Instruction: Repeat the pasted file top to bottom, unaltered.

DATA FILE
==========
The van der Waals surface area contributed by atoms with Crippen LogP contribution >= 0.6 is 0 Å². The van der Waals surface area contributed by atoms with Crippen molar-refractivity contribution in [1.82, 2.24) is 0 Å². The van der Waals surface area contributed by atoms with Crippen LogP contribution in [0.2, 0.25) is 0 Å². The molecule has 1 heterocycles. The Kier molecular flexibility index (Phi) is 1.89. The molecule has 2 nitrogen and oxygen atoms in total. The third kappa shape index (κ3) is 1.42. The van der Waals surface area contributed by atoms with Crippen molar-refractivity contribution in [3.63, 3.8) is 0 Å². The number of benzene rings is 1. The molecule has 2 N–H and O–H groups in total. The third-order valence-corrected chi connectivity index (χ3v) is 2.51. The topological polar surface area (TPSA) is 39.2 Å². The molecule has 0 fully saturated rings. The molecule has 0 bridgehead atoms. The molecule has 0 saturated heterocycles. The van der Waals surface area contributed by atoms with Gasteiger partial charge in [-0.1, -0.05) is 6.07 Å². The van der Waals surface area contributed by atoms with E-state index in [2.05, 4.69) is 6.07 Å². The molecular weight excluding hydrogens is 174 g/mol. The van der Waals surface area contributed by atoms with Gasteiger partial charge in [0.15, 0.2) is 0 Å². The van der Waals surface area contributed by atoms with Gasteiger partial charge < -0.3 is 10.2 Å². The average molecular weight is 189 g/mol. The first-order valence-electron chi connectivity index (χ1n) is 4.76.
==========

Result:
The van der Waals surface area contributed by atoms with Crippen LogP contribution >= 0.6 is 0 Å². The van der Waals surface area contributed by atoms with Crippen molar-refractivity contribution in [1.82, 2.24) is 0 Å². The van der Waals surface area contributed by atoms with Crippen LogP contribution in [0.2, 0.25) is 0 Å². The molecule has 1 heterocycles. The Kier molecular flexibility index (Phi) is 1.89. The molecule has 2 nitrogen and oxygen atoms in total. The third kappa shape index (κ3) is 1.42. The van der Waals surface area contributed by atoms with Crippen molar-refractivity contribution in [3.63, 3.8) is 0 Å². The number of benzene rings is 1. The molecule has 2 N–H and O–H groups in total. The third-order valence-corrected chi connectivity index (χ3v) is 2.51. The topological polar surface area (TPSA) is 39.2 Å². The molecule has 0 fully saturated rings. The molecule has 0 bridgehead atoms. The molecule has 0 saturated heterocycles. The van der Waals surface area contributed by atoms with Gasteiger partial charge in [-0.1, -0.05) is 6.07 Å². The van der Waals surface area contributed by atoms with E-state index in [2.05, 4.69) is 6.07 Å². The molecular weight excluding hydrogens is 174 g/mol. The van der Waals surface area contributed by atoms with Gasteiger partial charge in [0.15, 0.2) is 0 Å². The van der Waals surface area contributed by atoms with Gasteiger partial charge < -0.3 is 10.2 Å². The average molecular weight is 189 g/mol. The first-order valence-electron chi connectivity index (χ1n) is 4.76.